Go for it! Welcome to the addiction! Keep the rates low at first.
Mar 03, 2004, 09:28 AM
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cwat212's Avatar
Do a search on Prop Savers.....

It will save you alot of money on props. They work well.
Mar 03, 2004, 05:33 PM
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kennyc's Avatar
thanks cwat,

I think i did pretty well on the SS,
let me express some of my harrowing experience,

the SS was flying well a couple of times, but i read about situating the battery under the CG so that i can swap different types of batt, checked the CG it all looked fine but when i flew it later the day, it was well to tail heavy and the SS was doing continuos loops it must have done like 15-20 loops maybe more! , (could not get control coz of the looping.) I panic-ed a little trying to steer the bird back. Started running toward where the plane was while trying to gain control as it was getting to far away to see the orientation and it was going towards a construction site. then i thought just calm down, you play enough computer games to get this under control, finally I kept the elevator permanently(forward stick) down and glide it back down, cut the throttle. breathed a sigh of relief... no damage except that the SS looks like its dihedral seems to have increased. Wow i did not build my SS to take those punishment but it did. thank goodness.

Do you guys think i should build the birddog instead?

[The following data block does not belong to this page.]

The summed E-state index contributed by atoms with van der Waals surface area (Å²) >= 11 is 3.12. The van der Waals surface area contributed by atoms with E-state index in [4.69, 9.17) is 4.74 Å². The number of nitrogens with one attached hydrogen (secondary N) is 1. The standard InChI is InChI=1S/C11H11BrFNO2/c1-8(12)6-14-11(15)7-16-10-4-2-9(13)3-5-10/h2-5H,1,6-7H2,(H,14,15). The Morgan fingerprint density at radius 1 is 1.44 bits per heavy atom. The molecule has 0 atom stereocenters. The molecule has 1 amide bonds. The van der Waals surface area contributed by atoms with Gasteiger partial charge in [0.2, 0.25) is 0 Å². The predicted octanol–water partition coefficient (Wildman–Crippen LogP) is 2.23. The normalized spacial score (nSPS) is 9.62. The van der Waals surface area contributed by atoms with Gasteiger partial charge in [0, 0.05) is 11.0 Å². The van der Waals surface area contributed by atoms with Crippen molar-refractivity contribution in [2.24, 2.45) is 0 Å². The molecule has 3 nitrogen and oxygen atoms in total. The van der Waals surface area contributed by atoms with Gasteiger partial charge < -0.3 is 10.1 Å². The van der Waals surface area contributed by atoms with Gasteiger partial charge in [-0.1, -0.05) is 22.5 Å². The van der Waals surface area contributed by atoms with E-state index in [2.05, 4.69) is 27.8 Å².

Thanks
Ken
Mar 04, 2004, 01:32 AM
Got CAD ?
PLANE FREAK's Avatar
I bought a box of 100 file folders cheap at Office Depot and cut them up to make 8.5x14 (LEGAL) size paper. Look in the box before you buy to make sure it is nice paper. Some paper is recycled and has lots of dots on it. By cutting them in half you end up with 200 sheets of paper!

If the plan is on your computer as an image file you can print pieces of it from Photoshop or another program. My Epson 777 has printed on alot of file folders and still works great.

Cut out the templates with a knife or scissors and lay them on the foam. Trace around the plan with an ultra fine felt tip marker (Sharpie) and then cut out the foam with a knife. You want to cut just on the inside of the line to remove the black ink. If you cut on the outside of the line you will be making your parts bigger.
A scroll saw works great for thicker foam sheets.